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The Movie Offer He Couldn't Refuse

Leonard Bernstein avoided Hollywood film scoring, with one exception. As an orchestral work, 'Waterfront' continues to earn praise.

April 01, 2001|JON BURLINGAME | Jon Burlingame is an occasional contributor to Calendar

Leonard Bernstein composed just one original movie score-for "On the Waterfront" in 1954. He was a somewhat reluctant New York traveler to Hollywood, and his experiences here famously didn't make him want to return.

Still, the score he produced made a big enough splash: It earned an Academy Award nomination and excellent reviews. And Hollywood was excited to have lured a high-art celeb into the fold, however temporarily.

A year later, Bernstein took the major themes for "Waterfront" and turned them into a single movement orchestral work that has had a respectable life of its own. According to Times music critic Mark Swed, Bernstein "wrenched his atmospheric themes into something far grander, a symphonic suite, that the composer would conduct with an overpowering insistence."

This week, former Bernstein pupil Yakov Kreizberg will lead the L.A. Philharmonic in the Suite.

"It has a tremendous variety of expression, of musical ideas," says the Russian-born conductor of the music inspired by Elia Kazan, Marlon Brando and company. "The way he uses percussion, for example, clearly foreshadows 'West Side Story.' It has a virtuoso quality to it. It has very driven and barbaric moments about it, very lyrical moments, very sensual moments. It has chamber music in the midst of all this bombastic stuff. It's incredibly exciting."

One key to the music and its impact is the material that inspired it. Bernstein was 35 when he was hired to score the movie after having already enjoyed success as a conductor and a composer for the ballet ('Fancy Free'), the concert hall ('The Age of Anxiety') and Broadway ('On the Town'). He had steadfastly resisted movie offers, he later wrote, "on the grounds that it is a musically unsatisfactory experience for a composer to write a score whose chief merit ought to be its unobtrusiveness."

But producer Sam Spiegel convinced Bernstein to look at a rough cut of the film, with its towering performance by Brando as an inarticulate longshoreman caught up in union corruption on the New Jersey docks. Bernstein said he felt "a surge of excitement" at the screening and was "swept by my enthusiasm into accepting the commission to write the score."

In fact, according to both screenwriter Budd Schulberg and director Kazan, Spiegel's primary interest in Bernstein was for publicity. 'I don't think Sam was that enthusiastic when we got the film done," Schulberg said recently. "He told Kazan that he was worried that people might not go to see it. That's really what motivated his thinking-it would get an extra 'utz' if he could get Lenny to do something he'd never done before, which was to write a film score." For Kazan's part, he noted in his autobiography that Spiegel was "anxious to get another prominent name on the advertising copy."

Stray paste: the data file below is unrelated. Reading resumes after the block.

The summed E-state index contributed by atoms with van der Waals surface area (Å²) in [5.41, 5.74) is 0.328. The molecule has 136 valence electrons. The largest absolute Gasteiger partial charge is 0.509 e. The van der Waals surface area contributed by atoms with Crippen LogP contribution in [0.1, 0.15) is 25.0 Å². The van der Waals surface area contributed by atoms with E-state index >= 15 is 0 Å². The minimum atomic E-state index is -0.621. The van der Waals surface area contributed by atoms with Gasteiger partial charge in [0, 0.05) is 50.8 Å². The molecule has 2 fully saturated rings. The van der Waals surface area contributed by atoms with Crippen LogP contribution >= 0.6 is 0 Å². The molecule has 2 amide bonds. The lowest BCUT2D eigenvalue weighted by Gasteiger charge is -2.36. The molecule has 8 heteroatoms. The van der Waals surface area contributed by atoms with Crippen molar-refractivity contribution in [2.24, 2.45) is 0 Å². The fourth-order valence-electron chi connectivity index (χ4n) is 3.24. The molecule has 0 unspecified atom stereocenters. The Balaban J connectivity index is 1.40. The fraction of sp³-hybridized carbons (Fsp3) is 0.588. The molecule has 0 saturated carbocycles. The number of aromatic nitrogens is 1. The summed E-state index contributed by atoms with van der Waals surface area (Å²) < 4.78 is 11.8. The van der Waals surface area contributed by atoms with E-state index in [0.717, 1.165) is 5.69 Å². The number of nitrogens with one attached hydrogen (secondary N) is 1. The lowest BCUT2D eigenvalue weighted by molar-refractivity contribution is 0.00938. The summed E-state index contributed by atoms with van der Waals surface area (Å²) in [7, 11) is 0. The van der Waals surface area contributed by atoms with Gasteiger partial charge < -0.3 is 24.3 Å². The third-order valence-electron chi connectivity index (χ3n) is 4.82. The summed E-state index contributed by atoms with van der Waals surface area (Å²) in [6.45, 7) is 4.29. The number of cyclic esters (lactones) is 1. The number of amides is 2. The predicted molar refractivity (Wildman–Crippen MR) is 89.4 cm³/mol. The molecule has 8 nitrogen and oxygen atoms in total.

Bernstein began composing in February 1954. As he later explained: "Day after day, I sat at a Moviola, running the print back and forth, measuring in feet the sequences I had chosen for music, converting feet into seconds by mathematical formula, making homemade cue sheets. And every time I wept at the same speeches, chuckled at the same gestures."

Over the next several weeks, he wrote 48 minutes of music based on three primary themes: one expressing Brando's reluctant heroism; a love theme for Brando and Eva Marie Saint; and forceful, percussion-driven music for the violence on the docks (most dramatically heard at the outset of the movie as a longshoreman is hurled off a rooftop).

Morris Stoloff, Columbia Pictures music director, conducted the score over three days in late April of that year. At its largest, the orchestra consisted of 47 musicians (including, one day, Bernstein, who played jazz piano for a saloon scene between Brando and Saint and was paid all of $48.21, union scale, for his efforts).

Composer Herschel Burke Gilbert attended the scoring sessions. "It was a big event in town," he said. "Everybody talked about it. Lenny Bernstein was coming to do a score in Hollywood? What would he do?"

What he did was break with Hollywood film-scoring tradition. Instead of the usual sweeping orchestral overture, the score opens quietly, with the sound of a single instrument. French horn player James Decker, who played that solo and now teaches at USC, remembered that "the opening being what it was, it allowed me to do a little phrasing, which was nice. I was able to milk it a little bit. You don't get that chance much in the studios."

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